Planting records show tree planting dating from the 17th century. At a time where east Highland society was still based upon the tribal loyalties of the clan system and the journey form Edinburgh was a serious undertaking, the estate of the Seaforths were beginning wide scale afforestation and the design of a planned landscape. Trees from the 1680’s can still be seen today, including the very fine Pinus sylvestris (Scots pine) growing on the banks of the Conon.
18th July 2016
Ian Jack, co-ordinator of the new Ancient Tree Forum Cumbria group, joined the members for their first field event this June.
The Cumbria chapter of the ATF had its inaugural meeting on a beautiful spring day in June at the magnificent pasture woodlands of Geltsdale in the foothills of the Northern Cumbria Pennines. The day was ably lead by Iris Glimmerveen who has been associated with these woodlands for the last nineteen years.
The pasture woodlands at Geltsdale are in a truly wonderful setting and Iris is clearly at one with all that these woodlands represent and laid on a day which will be well remembered by all who participated.
The theme of the day was ‘trees within trees’ and Iris began by explaining how one of the amazing features of Geltsdale is how Rowan trees often seed themselves into niches in Alders and these two trees then age together. The Rowan does not live off the Alder but with it, both trees occupying the same space. The Rowan puts down aerial roots which helps in time to give the whole structure a fantastical appearance. Eventually the Alder succumbs to age and withers leaving the Rowan to act out a solitary role as it too becomes ancient.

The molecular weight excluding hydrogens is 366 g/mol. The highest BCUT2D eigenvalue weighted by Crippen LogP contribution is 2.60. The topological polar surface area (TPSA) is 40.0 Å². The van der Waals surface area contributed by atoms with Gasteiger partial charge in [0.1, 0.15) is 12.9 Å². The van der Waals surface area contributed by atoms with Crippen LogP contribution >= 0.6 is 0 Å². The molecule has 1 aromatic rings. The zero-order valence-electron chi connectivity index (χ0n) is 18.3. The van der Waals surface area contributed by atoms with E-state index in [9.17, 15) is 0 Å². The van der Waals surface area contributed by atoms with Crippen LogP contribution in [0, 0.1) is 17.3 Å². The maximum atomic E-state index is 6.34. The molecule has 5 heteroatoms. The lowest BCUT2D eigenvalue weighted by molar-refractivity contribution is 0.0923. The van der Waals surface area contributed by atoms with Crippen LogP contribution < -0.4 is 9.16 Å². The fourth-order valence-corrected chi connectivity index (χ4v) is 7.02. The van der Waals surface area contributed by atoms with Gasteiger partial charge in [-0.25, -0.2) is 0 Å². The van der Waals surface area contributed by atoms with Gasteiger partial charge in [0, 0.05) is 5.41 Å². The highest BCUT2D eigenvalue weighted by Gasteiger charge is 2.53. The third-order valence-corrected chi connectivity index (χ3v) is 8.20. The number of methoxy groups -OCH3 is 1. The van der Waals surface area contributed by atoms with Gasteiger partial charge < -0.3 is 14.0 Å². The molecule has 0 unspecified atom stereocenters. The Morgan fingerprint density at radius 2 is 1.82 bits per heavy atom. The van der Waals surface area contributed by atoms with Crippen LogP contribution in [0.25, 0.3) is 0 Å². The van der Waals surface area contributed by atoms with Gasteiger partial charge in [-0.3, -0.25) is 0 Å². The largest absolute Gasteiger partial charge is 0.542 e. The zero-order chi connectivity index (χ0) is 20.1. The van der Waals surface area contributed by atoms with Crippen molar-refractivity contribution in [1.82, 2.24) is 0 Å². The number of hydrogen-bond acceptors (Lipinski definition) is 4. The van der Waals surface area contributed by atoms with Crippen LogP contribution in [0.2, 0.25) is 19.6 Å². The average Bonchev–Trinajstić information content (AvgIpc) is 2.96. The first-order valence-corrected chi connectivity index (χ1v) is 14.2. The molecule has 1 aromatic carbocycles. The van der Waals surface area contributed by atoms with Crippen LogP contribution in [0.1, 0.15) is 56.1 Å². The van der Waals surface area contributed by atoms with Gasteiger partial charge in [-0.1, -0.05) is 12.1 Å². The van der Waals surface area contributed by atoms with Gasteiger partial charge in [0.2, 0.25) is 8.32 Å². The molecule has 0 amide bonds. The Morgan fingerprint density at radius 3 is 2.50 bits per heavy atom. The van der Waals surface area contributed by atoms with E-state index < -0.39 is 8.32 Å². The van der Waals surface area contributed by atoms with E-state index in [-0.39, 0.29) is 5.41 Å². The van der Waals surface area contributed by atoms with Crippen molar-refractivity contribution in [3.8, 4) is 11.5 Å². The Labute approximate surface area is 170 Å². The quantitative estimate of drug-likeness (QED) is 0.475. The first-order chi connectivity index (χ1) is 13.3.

5th May 2016
Sally Clark joined the ATF East Anglia group in April for their field visit, led by Ted Green, to see the tea party oak and other ancient and veteran trees at Ickworth in Suffolk.
‘The park is fine. The ground nobly broke into hill and dale, it is piled round it a deep rich soil, there are fine hanging woods and lawn.’ Duchess of Northumberland c. 1770
Ickworth was the family home of the Hervey family for some 500 years, but since 1956 it has been in the care of the National Trust, and it was thanks to Martin, Dee and Sean that the ATF was able gain an insight into how the trust are managing this vast and varied site.
28th October 2015
The Ancient Tree Forum’s Autumn visit to the Lake District in early October centred on Borrowdale and Watendlath. Maurice Pankhurst, National Trust Woodland Ranger, and one of the leading ancient pollard managers in the UK, led the tour. By Hannah Solloway.
The day began by a centuries-old lapsed oak pollard near the National Trust’s Bowe Barn, now partially hidden under some Douglas Fir, and only discovered in recent years. Maurice explained that with its history of mining and intensive management, there was a high demand for wood in Borrowdale, which remains one of the most treed valleys in the Lake District.
27th October 2015
On an autumnal day in October the inaugural meeting of the East Anglian branch of the ATF took place at Captain’s Wood, near Sudbourne in Suffolk. The event was incredibly popular, with 54 people giving up their Saturday to spend time looking at and learning about old trees.
Captain’s Wood has a recorded treed history dating back over 1000 years and is a remnant of a medieval wood pasture that once covered many hundreds of acres. It has stunning ancient oak pollards, set amongst birch and lapsed hazel coppice, situated between the famous Staverton Thicks and the Suffolk coast.